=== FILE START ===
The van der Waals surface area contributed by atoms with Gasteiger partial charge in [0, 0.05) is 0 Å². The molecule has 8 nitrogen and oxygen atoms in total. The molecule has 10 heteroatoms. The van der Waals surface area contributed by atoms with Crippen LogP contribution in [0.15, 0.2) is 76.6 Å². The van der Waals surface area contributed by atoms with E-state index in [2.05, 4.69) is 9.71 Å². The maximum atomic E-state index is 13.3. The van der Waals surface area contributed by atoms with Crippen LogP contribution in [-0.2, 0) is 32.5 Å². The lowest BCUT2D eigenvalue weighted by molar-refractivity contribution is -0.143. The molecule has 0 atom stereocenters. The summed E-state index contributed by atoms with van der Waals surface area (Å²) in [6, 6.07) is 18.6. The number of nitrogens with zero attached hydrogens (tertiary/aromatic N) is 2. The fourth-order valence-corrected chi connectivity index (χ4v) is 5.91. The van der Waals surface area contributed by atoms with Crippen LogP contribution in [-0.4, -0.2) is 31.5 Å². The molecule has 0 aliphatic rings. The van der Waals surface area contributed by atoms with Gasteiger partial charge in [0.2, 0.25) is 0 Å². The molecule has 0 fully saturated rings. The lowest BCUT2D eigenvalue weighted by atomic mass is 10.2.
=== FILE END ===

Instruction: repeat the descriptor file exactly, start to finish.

The van der Waals surface area contributed by atoms with Gasteiger partial charge in [0, 0.05) is 0 Å². The molecule has 8 nitrogen and oxygen atoms in total. The molecule has 10 heteroatoms. The van der Waals surface area contributed by atoms with Crippen LogP contribution in [0.15, 0.2) is 76.6 Å². The van der Waals surface area contributed by atoms with E-state index in [2.05, 4.69) is 9.71 Å². The maximum atomic E-state index is 13.3. The van der Waals surface area contributed by atoms with Crippen LogP contribution in [-0.2, 0) is 32.5 Å². The lowest BCUT2D eigenvalue weighted by molar-refractivity contribution is -0.143. The molecule has 0 atom stereocenters. The summed E-state index contributed by atoms with van der Waals surface area (Å²) in [6, 6.07) is 18.6. The number of nitrogens with zero attached hydrogens (tertiary/aromatic N) is 2. The fourth-order valence-corrected chi connectivity index (χ4v) is 5.91. The van der Waals surface area contributed by atoms with Crippen LogP contribution in [-0.4, -0.2) is 31.5 Å². The molecule has 0 aliphatic rings. The van der Waals surface area contributed by atoms with Gasteiger partial charge in [0.2, 0.25) is 0 Å². The molecule has 0 fully saturated rings. The lowest BCUT2D eigenvalue weighted by atomic mass is 10.2.